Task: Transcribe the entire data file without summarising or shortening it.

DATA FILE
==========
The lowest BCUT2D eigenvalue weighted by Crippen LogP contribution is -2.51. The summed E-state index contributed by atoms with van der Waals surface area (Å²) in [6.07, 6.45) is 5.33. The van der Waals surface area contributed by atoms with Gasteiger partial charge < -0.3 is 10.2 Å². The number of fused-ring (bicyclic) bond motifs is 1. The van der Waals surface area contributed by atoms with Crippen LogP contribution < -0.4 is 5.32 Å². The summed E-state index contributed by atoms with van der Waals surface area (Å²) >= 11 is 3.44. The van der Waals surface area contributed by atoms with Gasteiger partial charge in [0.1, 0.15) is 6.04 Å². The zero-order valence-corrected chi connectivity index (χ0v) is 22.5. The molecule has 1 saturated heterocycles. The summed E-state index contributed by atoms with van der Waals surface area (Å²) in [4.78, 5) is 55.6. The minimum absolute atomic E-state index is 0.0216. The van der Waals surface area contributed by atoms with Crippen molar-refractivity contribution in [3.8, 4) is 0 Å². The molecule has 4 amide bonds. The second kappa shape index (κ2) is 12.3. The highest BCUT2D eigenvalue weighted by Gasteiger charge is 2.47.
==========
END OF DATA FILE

The lowest BCUT2D eigenvalue weighted by Crippen LogP contribution is -2.51. The summed E-state index contributed by atoms with van der Waals surface area (Å²) in [6.07, 6.45) is 5.33. The van der Waals surface area contributed by atoms with Gasteiger partial charge < -0.3 is 10.2 Å². The number of fused-ring (bicyclic) bond motifs is 1. The van der Waals surface area contributed by atoms with Crippen LogP contribution < -0.4 is 5.32 Å². The summed E-state index contributed by atoms with van der Waals surface area (Å²) >= 11 is 3.44. The van der Waals surface area contributed by atoms with Gasteiger partial charge in [0.1, 0.15) is 6.04 Å². The zero-order valence-corrected chi connectivity index (χ0v) is 22.5. The molecule has 1 saturated heterocycles. The summed E-state index contributed by atoms with van der Waals surface area (Å²) in [4.78, 5) is 55.6. The minimum absolute atomic E-state index is 0.0216. The van der Waals surface area contributed by atoms with Crippen molar-refractivity contribution in [3.8, 4) is 0 Å². The molecule has 4 amide bonds. The second kappa shape index (κ2) is 12.3. The highest BCUT2D eigenvalue weighted by Gasteiger charge is 2.47.